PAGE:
*

So, as we grow old, a sort of equable jog-trot of feeling is substituted for the violent ups and downs of passion and disgust; the same influence that restrains our hopes quiets our apprehensions; if the pleasures are less intense, the troubles are milder and more tolerable; and in a word, this period for which we are asked to hoard up everything as for a time of famine, is, in its own right, the richest, easiest, and happiest of life. Nay, by managing its own work and following its own happy inspiration, youth is doing the best it can to endow the leisure of age. A full, busy youth is your only prelude to a self-contained and independent age; and the muff inevitably develops into a bore.

*

To know what you like is the beginning of wisdom and of old age. Youth is wholly experimental. The essence and charm of that unquiet and delightful epoch is ignorance of self as well as ignorance of life.

*

The schoolboy has a keen sense of humour. Heroes he learns to understand and to admire in books; but he is not forward to recognise the heroic under the traits of any contemporary.

*

Discredited as they are in practice, the cowardly proverbs hold their own in theory; and it is another instance of the same spirit, that the opinions of old men about life have been accepted as final. All sorts of allowances are made for the illusions of youth; and none, or almost none, for the disenchantments of age. It is held to be a good taunt, and somehow or other to clinch the question logically, when an old gentleman waggles his head and says: 'Ah, so I thought when I was your age.' It is not thought an answer at all, if the young man retorts: My venerable sir, so I shall most probably think when I am yours.' And yet the one is as good as the other: pass for pass, tit for tat, a Roland for an Oliver.

*

What shall we be when we grow really old? Of yore, a man was thought to lay on restrictions and acquire new deadweight of mournful experience with every year, till he looked back on his youth as the very summer of impulse and freedom.

*

And it may be worth while to add that these clouds rolled away in their season, and that all clouds roll away at last, and the troubles of youth in particular are things but of a moment.

*

Through what little channels, by what hints and premonitions, the consciousness of the man's art dawns first upon the child, it should be not only interesting but instructive to inquire. A matter of curiosity to-day, it will become the ground of science to-morrow. From the mind of childhood there is more history and more philosophy to be fished up than from all the printed volumes in a library.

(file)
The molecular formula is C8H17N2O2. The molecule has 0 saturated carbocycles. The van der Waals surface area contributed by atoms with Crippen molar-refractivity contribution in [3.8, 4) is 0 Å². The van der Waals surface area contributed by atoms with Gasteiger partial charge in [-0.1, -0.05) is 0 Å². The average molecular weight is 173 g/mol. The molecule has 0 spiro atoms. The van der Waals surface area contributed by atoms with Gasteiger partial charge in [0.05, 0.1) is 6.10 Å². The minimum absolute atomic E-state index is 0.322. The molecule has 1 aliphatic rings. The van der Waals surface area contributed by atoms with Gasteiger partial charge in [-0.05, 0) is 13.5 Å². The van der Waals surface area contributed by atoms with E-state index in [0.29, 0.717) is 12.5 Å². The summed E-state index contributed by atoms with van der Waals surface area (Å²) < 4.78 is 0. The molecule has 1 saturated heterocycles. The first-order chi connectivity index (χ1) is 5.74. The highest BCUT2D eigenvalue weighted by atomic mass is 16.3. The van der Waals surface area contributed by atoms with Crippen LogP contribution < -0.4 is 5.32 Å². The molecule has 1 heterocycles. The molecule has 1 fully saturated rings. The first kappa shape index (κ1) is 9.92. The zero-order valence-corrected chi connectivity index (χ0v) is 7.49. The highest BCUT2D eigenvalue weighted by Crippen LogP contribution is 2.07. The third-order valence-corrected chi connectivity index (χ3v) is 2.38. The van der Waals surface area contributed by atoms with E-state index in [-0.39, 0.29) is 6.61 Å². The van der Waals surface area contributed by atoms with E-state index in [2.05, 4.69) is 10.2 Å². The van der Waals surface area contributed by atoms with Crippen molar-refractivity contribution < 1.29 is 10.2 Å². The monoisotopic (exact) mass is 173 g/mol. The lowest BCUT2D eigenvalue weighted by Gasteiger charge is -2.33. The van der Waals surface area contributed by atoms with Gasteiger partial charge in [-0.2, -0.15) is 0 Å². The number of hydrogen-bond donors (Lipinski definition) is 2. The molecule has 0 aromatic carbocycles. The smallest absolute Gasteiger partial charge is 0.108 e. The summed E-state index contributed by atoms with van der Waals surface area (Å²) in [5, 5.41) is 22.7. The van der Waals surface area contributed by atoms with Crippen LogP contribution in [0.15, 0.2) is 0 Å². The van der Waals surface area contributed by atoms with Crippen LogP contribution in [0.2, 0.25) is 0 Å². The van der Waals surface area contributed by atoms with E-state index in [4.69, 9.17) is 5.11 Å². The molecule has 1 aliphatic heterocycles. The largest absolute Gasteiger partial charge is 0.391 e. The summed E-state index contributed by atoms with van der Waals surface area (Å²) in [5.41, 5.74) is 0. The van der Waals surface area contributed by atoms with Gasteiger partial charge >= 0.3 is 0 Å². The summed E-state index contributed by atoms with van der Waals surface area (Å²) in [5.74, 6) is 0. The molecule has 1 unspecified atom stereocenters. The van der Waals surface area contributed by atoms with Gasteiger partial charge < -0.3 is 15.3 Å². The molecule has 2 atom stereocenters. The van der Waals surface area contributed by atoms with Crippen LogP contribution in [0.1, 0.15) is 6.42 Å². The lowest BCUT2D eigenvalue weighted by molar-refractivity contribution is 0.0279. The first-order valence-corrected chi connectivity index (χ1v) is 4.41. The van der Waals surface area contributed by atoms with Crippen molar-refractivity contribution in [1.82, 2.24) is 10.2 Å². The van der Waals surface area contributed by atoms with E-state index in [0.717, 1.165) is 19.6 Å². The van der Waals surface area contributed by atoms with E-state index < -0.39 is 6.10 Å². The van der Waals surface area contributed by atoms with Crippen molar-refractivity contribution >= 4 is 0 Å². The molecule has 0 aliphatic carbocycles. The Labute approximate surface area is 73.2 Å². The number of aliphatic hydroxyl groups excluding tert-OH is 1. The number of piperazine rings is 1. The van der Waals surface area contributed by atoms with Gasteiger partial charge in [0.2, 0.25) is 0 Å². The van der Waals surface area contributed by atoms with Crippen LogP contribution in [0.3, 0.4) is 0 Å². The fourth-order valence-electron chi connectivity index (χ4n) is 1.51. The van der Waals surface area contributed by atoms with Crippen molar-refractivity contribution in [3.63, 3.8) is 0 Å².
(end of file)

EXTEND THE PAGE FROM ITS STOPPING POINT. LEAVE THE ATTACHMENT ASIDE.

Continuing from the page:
*

I could not finish THE PIRATE when I was a child, I have never finished it yet; PEVERIL OF THE PEAK dropped half way through from my schoolboy hands, and though I have since waded to an end in a kind of wager with myself, the exercise was quite without enjoyment. There is something disquieting in the considerations. I still think the visit to Ponto's the best part of the BOOK OF SNOBS: does that mean that I was right when I was a child, or does it mean that I have never grown since then, that the child is not the man's father, but the man? and that I came into the world with all my faculties complete, and have only learned sinsyne to be more tolerant of boredom?

*

The child thinks much in images, words are very live to him, phrases that imply a picture eloquent beyond their value.

*

Somehow my playmate had vanished, or is out of the story, as the sagas say, but I was sent into the village on an errand; and, taking a book of fairy tales, went down alone through a fir-wood, reading as I walked. How often since then has it befallen me to be happy even so; but that was the first time: the shock of that pleasure I have never since forgot, and if my mind serves me to the last, I never shall; for it was then I knew I loved reading.

*

The remainder of my childish recollections are all of the matter that was read to me, and not of any manner in the words.

The Pocket R. L. S. Page 15

Robert Louis Stevenson

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Robert Louis Stevenson
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